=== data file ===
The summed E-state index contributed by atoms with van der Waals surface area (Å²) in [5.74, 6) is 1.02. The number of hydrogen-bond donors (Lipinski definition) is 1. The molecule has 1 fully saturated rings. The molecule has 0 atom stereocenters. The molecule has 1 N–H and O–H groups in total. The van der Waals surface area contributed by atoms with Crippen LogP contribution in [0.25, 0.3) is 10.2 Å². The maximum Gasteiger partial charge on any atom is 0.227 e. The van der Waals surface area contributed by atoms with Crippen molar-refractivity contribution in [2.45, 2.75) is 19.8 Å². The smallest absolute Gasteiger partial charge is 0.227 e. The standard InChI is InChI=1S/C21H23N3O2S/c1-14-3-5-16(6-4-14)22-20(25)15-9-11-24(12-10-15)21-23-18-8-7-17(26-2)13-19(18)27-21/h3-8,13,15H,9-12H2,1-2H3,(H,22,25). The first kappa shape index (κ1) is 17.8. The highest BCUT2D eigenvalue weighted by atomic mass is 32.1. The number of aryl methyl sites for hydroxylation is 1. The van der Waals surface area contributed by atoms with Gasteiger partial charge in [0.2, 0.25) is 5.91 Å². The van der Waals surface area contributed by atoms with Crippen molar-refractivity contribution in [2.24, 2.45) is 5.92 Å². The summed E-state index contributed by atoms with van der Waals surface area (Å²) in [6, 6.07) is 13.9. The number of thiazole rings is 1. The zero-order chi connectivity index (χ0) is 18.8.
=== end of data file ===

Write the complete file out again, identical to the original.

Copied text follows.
The summed E-state index contributed by atoms with van der Waals surface area (Å²) in [5.74, 6) is 1.02. The number of hydrogen-bond donors (Lipinski definition) is 1. The molecule has 1 fully saturated rings. The molecule has 0 atom stereocenters. The molecule has 1 N–H and O–H groups in total. The van der Waals surface area contributed by atoms with Crippen LogP contribution in [0.25, 0.3) is 10.2 Å². The maximum Gasteiger partial charge on any atom is 0.227 e. The van der Waals surface area contributed by atoms with Crippen molar-refractivity contribution in [2.45, 2.75) is 19.8 Å². The smallest absolute Gasteiger partial charge is 0.227 e. The standard InChI is InChI=1S/C21H23N3O2S/c1-14-3-5-16(6-4-14)22-20(25)15-9-11-24(12-10-15)21-23-18-8-7-17(26-2)13-19(18)27-21/h3-8,13,15H,9-12H2,1-2H3,(H,22,25). The first kappa shape index (κ1) is 17.8. The highest BCUT2D eigenvalue weighted by atomic mass is 32.1. The number of aryl methyl sites for hydroxylation is 1. The van der Waals surface area contributed by atoms with Gasteiger partial charge in [0.2, 0.25) is 5.91 Å². The van der Waals surface area contributed by atoms with Crippen molar-refractivity contribution in [2.24, 2.45) is 5.92 Å². The summed E-state index contributed by atoms with van der Waals surface area (Å²) in [6, 6.07) is 13.9. The number of thiazole rings is 1. The zero-order chi connectivity index (χ0) is 18.8.